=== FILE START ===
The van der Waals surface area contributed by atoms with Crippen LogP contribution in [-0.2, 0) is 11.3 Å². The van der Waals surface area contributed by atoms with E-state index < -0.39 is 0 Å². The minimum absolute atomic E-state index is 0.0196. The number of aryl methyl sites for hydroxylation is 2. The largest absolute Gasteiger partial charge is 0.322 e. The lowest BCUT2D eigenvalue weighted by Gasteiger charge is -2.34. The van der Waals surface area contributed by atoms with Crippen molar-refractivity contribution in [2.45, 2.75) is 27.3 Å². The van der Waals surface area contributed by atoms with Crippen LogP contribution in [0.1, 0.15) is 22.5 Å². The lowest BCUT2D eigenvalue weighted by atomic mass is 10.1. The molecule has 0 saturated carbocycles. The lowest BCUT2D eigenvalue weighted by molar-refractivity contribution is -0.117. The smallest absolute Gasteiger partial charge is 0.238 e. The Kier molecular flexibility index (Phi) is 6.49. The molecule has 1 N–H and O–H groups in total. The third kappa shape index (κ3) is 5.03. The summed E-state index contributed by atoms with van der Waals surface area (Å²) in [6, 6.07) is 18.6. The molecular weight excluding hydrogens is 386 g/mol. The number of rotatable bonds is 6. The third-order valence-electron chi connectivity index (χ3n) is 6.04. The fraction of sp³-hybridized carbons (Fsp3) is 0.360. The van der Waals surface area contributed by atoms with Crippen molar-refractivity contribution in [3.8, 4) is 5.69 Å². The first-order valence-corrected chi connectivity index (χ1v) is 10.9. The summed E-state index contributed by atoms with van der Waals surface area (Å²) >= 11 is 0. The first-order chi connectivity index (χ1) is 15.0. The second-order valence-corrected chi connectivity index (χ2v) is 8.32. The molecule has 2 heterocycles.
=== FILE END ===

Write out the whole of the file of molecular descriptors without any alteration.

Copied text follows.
The van der Waals surface area contributed by atoms with Crippen LogP contribution in [-0.2, 0) is 11.3 Å². The van der Waals surface area contributed by atoms with E-state index < -0.39 is 0 Å². The minimum absolute atomic E-state index is 0.0196. The number of aryl methyl sites for hydroxylation is 2. The largest absolute Gasteiger partial charge is 0.322 e. The lowest BCUT2D eigenvalue weighted by Gasteiger charge is -2.34. The van der Waals surface area contributed by atoms with Crippen molar-refractivity contribution in [2.45, 2.75) is 27.3 Å². The van der Waals surface area contributed by atoms with Crippen LogP contribution in [0.1, 0.15) is 22.5 Å². The lowest BCUT2D eigenvalue weighted by atomic mass is 10.1. The molecule has 0 saturated carbocycles. The lowest BCUT2D eigenvalue weighted by molar-refractivity contribution is -0.117. The smallest absolute Gasteiger partial charge is 0.238 e. The Kier molecular flexibility index (Phi) is 6.49. The molecule has 1 N–H and O–H groups in total. The third kappa shape index (κ3) is 5.03. The summed E-state index contributed by atoms with van der Waals surface area (Å²) in [6, 6.07) is 18.6. The molecular weight excluding hydrogens is 386 g/mol. The number of rotatable bonds is 6. The third-order valence-electron chi connectivity index (χ3n) is 6.04. The fraction of sp³-hybridized carbons (Fsp3) is 0.360. The van der Waals surface area contributed by atoms with Crippen molar-refractivity contribution in [3.8, 4) is 5.69 Å². The first-order valence-corrected chi connectivity index (χ1v) is 10.9. The summed E-state index contributed by atoms with van der Waals surface area (Å²) >= 11 is 0. The first-order chi connectivity index (χ1) is 15.0. The second-order valence-corrected chi connectivity index (χ2v) is 8.32. The molecule has 2 heterocycles.